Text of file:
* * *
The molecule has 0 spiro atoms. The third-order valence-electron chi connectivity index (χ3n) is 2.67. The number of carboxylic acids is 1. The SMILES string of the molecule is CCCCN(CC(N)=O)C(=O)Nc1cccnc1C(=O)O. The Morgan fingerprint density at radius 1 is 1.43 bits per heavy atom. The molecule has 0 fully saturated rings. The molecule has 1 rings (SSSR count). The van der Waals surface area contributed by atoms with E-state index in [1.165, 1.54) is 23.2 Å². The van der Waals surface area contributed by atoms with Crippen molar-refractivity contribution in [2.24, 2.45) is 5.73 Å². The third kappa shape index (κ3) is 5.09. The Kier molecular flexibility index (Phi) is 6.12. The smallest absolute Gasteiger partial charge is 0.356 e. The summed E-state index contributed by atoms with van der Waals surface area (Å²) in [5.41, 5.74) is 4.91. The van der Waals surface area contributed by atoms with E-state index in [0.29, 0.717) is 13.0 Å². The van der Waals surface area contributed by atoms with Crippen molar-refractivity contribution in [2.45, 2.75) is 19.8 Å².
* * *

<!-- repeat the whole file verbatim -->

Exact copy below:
The molecule has 0 spiro atoms. The third-order valence-electron chi connectivity index (χ3n) is 2.67. The number of carboxylic acids is 1. The SMILES string of the molecule is CCCCN(CC(N)=O)C(=O)Nc1cccnc1C(=O)O. The Morgan fingerprint density at radius 1 is 1.43 bits per heavy atom. The molecule has 0 fully saturated rings. The molecule has 1 rings (SSSR count). The van der Waals surface area contributed by atoms with E-state index in [1.165, 1.54) is 23.2 Å². The van der Waals surface area contributed by atoms with Crippen molar-refractivity contribution in [2.24, 2.45) is 5.73 Å². The third kappa shape index (κ3) is 5.09. The Kier molecular flexibility index (Phi) is 6.12. The smallest absolute Gasteiger partial charge is 0.356 e. The summed E-state index contributed by atoms with van der Waals surface area (Å²) in [5.41, 5.74) is 4.91. The van der Waals surface area contributed by atoms with E-state index in [0.29, 0.717) is 13.0 Å². The van der Waals surface area contributed by atoms with Crippen molar-refractivity contribution in [2.45, 2.75) is 19.8 Å².